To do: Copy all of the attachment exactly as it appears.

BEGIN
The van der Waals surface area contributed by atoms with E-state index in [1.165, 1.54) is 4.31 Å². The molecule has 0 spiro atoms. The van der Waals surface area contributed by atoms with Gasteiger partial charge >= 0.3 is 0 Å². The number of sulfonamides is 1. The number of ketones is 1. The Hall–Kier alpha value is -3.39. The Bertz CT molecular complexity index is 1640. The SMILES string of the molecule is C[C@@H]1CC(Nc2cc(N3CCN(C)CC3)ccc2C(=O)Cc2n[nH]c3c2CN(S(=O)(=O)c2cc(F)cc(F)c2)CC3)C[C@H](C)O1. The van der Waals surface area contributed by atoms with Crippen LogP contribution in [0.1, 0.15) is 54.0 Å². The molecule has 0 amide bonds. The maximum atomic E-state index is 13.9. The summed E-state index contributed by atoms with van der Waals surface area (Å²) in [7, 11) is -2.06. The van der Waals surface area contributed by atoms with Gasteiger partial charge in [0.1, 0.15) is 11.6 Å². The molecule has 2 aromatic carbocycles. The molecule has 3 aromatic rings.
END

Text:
The van der Waals surface area contributed by atoms with E-state index in [1.165, 1.54) is 4.31 Å². The molecule has 0 spiro atoms. The van der Waals surface area contributed by atoms with Gasteiger partial charge >= 0.3 is 0 Å². The number of sulfonamides is 1. The number of ketones is 1. The Hall–Kier alpha value is -3.39. The Bertz CT molecular complexity index is 1640. The SMILES string of the molecule is C[C@@H]1CC(Nc2cc(N3CCN(C)CC3)ccc2C(=O)Cc2n[nH]c3c2CN(S(=O)(=O)c2cc(F)cc(F)c2)CC3)C[C@H](C)O1. The van der Waals surface area contributed by atoms with Crippen LogP contribution in [0.1, 0.15) is 54.0 Å². The molecule has 0 amide bonds. The maximum atomic E-state index is 13.9. The summed E-state index contributed by atoms with van der Waals surface area (Å²) in [7, 11) is -2.06. The van der Waals surface area contributed by atoms with Gasteiger partial charge in [0.1, 0.15) is 11.6 Å². The molecule has 2 aromatic carbocycles. The molecule has 3 aromatic rings.